Even if the newer Card (U-1 or U-3) can be read by your older device, your device may not support the newer UHS-1 standard, which will result in slower-than-expected writing speeds when using these U1 or U3 cards (ie: it will write at the maximum of a Class 2/4 or 6 card) .
For these reasons, it’s important to search for manufacturer specifications for your device before buying an SD or Micro SD card.
Understanding SSD Card Adapters
Mini and Micro SD cards can be placed inside Full-Size SD Card ‘adaptors’, allowing them to be used in devices designed for Full Size SD Cards. This can be useful when using a single card in multiple devices (like a phone & / or digital camera)
Using Full Size SD Card Adaptors with Micro SD Cards allows the Micro SD Card to be read by external and also built-in SD card readers (like those found on laptops and desktop PC’s).
SD Card ‘Bus’ Speeds Explained
SD bus speed of 12.5MB/s Default Mode was defined by SD1.0 and 25MB/s High Speed Mode was defined by SD1.1 to support digital camera. Its high performance function for continuous shooting required higher write speed memory card where SD Association introduced higher speed bus interfaces for SDHC and SDXC memory cards named UHS-I, UHS-II and UHS-III.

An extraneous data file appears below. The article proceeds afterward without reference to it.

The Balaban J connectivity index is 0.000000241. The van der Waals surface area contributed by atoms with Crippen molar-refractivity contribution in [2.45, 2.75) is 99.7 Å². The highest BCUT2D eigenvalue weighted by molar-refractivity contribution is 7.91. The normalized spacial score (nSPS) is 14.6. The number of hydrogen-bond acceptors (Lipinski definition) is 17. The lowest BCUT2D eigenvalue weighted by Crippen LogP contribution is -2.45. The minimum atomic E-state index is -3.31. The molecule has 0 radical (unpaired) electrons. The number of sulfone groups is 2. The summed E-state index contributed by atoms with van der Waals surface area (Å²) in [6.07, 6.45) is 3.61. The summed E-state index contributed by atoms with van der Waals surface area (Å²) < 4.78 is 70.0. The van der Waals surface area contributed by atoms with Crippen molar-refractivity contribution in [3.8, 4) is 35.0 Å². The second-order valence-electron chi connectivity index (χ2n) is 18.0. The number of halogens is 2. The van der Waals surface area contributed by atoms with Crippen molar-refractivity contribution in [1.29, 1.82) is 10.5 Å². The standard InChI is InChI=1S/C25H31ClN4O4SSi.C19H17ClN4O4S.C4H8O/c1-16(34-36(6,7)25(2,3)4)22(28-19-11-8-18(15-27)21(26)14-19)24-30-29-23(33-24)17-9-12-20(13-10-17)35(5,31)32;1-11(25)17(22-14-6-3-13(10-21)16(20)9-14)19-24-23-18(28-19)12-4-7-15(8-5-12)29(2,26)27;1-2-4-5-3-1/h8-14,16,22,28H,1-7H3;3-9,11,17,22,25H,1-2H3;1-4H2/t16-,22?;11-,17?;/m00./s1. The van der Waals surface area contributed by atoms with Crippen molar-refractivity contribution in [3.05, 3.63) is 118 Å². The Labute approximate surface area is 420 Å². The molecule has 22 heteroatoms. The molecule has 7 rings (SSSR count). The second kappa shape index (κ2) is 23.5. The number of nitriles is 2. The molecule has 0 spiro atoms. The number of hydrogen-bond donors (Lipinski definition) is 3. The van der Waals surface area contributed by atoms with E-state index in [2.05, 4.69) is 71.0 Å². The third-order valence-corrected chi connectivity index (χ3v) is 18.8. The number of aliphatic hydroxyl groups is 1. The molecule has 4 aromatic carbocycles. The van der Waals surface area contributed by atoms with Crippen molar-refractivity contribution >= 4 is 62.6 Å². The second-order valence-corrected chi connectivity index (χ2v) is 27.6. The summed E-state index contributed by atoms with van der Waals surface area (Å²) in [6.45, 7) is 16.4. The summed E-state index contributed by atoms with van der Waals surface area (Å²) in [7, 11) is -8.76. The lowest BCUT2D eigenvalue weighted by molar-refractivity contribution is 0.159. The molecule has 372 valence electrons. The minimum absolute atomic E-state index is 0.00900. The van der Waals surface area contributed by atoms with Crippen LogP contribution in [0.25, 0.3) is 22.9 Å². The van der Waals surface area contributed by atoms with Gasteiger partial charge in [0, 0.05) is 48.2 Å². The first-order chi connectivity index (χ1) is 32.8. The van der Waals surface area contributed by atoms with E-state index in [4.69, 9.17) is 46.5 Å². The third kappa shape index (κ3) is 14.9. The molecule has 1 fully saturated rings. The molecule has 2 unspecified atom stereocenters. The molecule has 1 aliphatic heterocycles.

UHS-I can provide ultimate bus speed using 1st Row pins. UHS-II and UHS-III have ability to provide much higher bus speed than UHS-I using 1st Row and 2nd Row pins. 2nd Row interface is supported with Low Voltage Differential Signaling (LVDS) technology.
UHS-II and UHS-IIIhas two lanes. Full Duplex (default mode) assigns a lane to downstream direction (host to card) and the other lane to upstream direction (card to host) and then packets can be transferred both directions at the same time. Half Duplex switches lanes to the same direction during data transfer to make data transfer rate twice (156MB/s in Full Duplex can be switched to 312MB/s in Half Duplex). However, UHS-III Card does not support Half Duplex for 312MB/s Full Duplex and 624MB/s Full Duplex to make PHY design simple.
Maximum speed differs from the bus I/F speed. It varies depending upon the card performance and the average speed that a device writes to an SD memory card may vary depending upon the device and the operation it is performing. The speed may also depend on how other data is stored on the SD memory card.